After a year of focused debate, advocates for changing a culture of rampant sexual assault within the military were rebuked by a 55-45 procedural vote in the Senate Thursday that did not allow the measure to advance to a full vote.
The Military Justice Improvement Act (S. 1752), sponsored by Sen. Kristen Gillibrand (D-NY), would remove the chain of command from the adjudication process for military sexual assault. Supporters of the blocked measure said the bill would make it more likely that victims would report crimes and see justice.
Upon its failure to proceed to a general vote on Gillibrand’s proposal, the Senate voted to advance the Victims Protection Act (S. 1917), sponsored by Sen. Claire McCaskill (D-MO), which would retain the authority of the commanders to deal with sexual assault within their ranks and introduce other, more moderate, reforms designed to lessen the occurrence of sexual assault within the military.
The floor debate Thursday was polite yet passionate, and focused more on support or opposition to Gillibrand’s proposal rather than the merits of one approach over the other. McCaskill’s supporters spent most of their floor time describing why they opposed the Military Justice Improvement Act rather than why they supported the reforms proposed in the Victims Protection Act. Speaking to her measure shortly before the vote, Gillibrand implored the chamber to “listen to the victims” and characterized arguments on the floor against her measure as technical in focus.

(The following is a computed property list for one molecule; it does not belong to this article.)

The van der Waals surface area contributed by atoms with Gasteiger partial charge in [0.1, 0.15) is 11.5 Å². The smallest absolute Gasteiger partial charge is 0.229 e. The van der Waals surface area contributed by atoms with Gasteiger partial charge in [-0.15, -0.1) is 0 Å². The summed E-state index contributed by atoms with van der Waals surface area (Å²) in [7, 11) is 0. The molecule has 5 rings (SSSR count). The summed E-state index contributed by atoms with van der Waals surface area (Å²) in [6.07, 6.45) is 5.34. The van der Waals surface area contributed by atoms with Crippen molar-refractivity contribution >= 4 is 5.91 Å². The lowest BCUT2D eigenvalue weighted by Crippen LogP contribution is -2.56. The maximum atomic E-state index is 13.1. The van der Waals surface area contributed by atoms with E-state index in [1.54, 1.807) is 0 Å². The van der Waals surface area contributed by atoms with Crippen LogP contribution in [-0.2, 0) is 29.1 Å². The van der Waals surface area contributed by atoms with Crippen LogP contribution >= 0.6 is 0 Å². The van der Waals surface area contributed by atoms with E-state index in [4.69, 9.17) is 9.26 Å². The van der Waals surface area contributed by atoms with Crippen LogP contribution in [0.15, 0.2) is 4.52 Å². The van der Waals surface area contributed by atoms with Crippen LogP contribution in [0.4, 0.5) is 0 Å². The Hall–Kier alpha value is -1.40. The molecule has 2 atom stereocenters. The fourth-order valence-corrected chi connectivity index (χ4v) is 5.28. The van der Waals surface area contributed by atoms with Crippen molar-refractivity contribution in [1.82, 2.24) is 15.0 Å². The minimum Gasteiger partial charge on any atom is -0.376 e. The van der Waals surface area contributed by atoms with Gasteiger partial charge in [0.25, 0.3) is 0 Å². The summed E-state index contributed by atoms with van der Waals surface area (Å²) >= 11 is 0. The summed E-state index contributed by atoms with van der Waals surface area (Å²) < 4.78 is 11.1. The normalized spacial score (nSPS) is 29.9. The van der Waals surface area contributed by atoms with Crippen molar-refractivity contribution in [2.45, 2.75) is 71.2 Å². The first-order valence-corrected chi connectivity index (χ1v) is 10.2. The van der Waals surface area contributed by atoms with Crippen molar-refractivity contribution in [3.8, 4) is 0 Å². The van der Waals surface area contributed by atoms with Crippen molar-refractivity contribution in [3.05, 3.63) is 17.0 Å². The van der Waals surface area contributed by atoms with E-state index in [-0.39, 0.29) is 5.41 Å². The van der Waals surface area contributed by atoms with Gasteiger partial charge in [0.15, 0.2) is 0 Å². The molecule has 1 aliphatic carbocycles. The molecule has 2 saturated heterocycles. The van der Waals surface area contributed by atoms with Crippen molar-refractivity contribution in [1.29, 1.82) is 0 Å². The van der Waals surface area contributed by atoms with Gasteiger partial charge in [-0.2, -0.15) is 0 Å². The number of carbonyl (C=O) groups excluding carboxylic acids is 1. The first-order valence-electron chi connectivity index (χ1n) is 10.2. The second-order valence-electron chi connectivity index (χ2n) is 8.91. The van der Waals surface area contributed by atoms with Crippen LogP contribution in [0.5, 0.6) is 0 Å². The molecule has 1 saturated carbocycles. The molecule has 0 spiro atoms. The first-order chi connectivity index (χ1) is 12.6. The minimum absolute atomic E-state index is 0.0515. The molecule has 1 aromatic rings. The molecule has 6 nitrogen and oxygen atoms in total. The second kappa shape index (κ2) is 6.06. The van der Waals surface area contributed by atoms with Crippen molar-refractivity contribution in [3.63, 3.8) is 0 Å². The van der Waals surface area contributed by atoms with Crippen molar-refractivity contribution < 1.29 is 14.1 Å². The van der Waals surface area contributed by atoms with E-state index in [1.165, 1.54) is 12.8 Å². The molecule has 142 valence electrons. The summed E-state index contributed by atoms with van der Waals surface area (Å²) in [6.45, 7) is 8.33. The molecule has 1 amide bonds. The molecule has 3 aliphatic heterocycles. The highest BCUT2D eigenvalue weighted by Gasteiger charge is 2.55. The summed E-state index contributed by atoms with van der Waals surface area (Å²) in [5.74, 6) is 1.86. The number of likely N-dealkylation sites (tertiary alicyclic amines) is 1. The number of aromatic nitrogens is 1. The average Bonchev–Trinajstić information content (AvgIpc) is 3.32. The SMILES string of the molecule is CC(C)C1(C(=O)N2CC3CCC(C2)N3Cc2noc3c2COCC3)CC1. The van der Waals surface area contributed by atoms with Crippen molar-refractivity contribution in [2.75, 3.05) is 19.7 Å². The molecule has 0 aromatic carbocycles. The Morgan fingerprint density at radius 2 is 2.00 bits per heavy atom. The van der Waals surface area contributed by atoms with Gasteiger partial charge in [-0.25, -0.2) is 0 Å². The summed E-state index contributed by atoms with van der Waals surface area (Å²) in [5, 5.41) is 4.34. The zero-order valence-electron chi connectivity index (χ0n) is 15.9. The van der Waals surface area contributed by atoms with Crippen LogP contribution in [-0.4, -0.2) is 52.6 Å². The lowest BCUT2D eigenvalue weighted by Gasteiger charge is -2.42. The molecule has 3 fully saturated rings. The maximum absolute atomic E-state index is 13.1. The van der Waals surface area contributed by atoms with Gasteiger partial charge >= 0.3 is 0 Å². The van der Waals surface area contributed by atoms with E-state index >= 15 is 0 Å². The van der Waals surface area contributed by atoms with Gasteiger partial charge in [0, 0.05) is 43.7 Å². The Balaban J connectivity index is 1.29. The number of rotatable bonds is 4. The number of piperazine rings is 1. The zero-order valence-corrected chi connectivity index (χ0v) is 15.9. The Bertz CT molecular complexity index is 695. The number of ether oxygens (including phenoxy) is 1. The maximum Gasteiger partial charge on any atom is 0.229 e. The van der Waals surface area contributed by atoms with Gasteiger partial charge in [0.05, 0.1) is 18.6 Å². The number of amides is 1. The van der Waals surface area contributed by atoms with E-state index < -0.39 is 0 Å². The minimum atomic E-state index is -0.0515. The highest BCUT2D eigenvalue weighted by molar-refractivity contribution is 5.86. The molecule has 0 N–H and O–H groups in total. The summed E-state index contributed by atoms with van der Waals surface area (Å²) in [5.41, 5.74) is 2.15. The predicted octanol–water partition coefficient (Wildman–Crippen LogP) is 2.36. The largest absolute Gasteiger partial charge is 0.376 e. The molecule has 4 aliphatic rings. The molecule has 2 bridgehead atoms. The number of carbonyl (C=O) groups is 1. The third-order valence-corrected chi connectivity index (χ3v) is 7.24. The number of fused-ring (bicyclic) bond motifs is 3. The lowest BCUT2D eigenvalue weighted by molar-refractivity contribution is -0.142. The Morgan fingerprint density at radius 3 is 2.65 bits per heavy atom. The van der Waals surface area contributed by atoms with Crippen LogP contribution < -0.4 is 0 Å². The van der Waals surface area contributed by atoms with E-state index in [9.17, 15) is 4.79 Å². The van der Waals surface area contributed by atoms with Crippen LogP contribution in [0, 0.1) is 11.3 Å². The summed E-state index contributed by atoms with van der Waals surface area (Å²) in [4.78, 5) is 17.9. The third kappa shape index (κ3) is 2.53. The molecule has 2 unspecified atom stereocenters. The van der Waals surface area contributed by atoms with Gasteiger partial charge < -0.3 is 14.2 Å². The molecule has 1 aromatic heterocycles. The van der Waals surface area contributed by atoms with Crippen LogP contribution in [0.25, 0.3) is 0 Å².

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As covered extensively by Adele Stan for Rewire, Gillibrand has tenaciously pursued her measure. The senator went into the floor debate with 55 known supporters of her bill, including not just reliable advocates for improving conditions for women in the military, such as Sen. Barbara Boxer (D-CA) and Sen. Jeanne Shaheen (D-NH), but also more conservative members, including Sens. Chuck Grassley (R-IA), Rand Paul (R-KY), and David Vitter (R-LA).
Speaking on the floor against Gillibrand’s measure, Sen. McCaskill said, “We cannot let the commanders walk away.” She was joined by Sen. Lindsey Graham (R-SC), who spoke to the matter of sexual assault in the military with a view likely not shared by the scores of those victimized. “The worst thing that could happen in a unit is for the commander to say that this is no longer my problem,” he said. Also opposing the Gillibrand measure and supporting the McCaskill proposal was Sen. James Inhofe (R-OK), who serves as ranking member on the Armed Services Committee.
The Pentagon estimated in a report for the 2012 fiscal year that there were 26,000 incidents of sexual assault within the military, with fewer than 3,400 of them reported.
Having failed to proceed to a general vote, the Military Justice Improvement Act has been returned to the full Senate calendar.